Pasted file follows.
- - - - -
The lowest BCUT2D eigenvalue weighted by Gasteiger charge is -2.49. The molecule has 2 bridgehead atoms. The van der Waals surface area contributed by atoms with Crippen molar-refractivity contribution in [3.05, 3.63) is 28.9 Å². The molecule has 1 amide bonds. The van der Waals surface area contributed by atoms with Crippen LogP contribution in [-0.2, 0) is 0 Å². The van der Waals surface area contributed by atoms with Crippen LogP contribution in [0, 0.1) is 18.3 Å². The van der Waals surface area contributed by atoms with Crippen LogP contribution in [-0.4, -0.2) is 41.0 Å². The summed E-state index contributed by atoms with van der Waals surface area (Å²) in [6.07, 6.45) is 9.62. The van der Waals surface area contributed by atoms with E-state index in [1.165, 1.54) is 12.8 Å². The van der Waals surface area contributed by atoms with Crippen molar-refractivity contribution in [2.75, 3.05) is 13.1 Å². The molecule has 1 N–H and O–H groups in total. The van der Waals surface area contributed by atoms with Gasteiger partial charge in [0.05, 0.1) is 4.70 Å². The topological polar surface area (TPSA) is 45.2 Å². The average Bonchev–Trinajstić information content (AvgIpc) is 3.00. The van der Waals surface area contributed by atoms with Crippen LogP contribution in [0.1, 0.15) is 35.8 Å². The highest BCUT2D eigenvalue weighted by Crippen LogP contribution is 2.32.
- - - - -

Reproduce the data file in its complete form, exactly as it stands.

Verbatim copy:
The lowest BCUT2D eigenvalue weighted by Gasteiger charge is -2.49. The molecule has 2 bridgehead atoms. The van der Waals surface area contributed by atoms with Crippen molar-refractivity contribution in [3.05, 3.63) is 28.9 Å². The molecule has 1 amide bonds. The van der Waals surface area contributed by atoms with Crippen LogP contribution in [-0.2, 0) is 0 Å². The van der Waals surface area contributed by atoms with Crippen LogP contribution in [0, 0.1) is 18.3 Å². The van der Waals surface area contributed by atoms with Crippen LogP contribution in [-0.4, -0.2) is 41.0 Å². The summed E-state index contributed by atoms with van der Waals surface area (Å²) in [6.07, 6.45) is 9.62. The van der Waals surface area contributed by atoms with E-state index in [1.165, 1.54) is 12.8 Å². The van der Waals surface area contributed by atoms with Crippen molar-refractivity contribution in [2.75, 3.05) is 13.1 Å². The molecule has 1 N–H and O–H groups in total. The van der Waals surface area contributed by atoms with Gasteiger partial charge in [0.05, 0.1) is 4.70 Å². The topological polar surface area (TPSA) is 45.2 Å². The average Bonchev–Trinajstić information content (AvgIpc) is 3.00. The van der Waals surface area contributed by atoms with Crippen LogP contribution in [0.1, 0.15) is 35.8 Å². The highest BCUT2D eigenvalue weighted by Crippen LogP contribution is 2.32.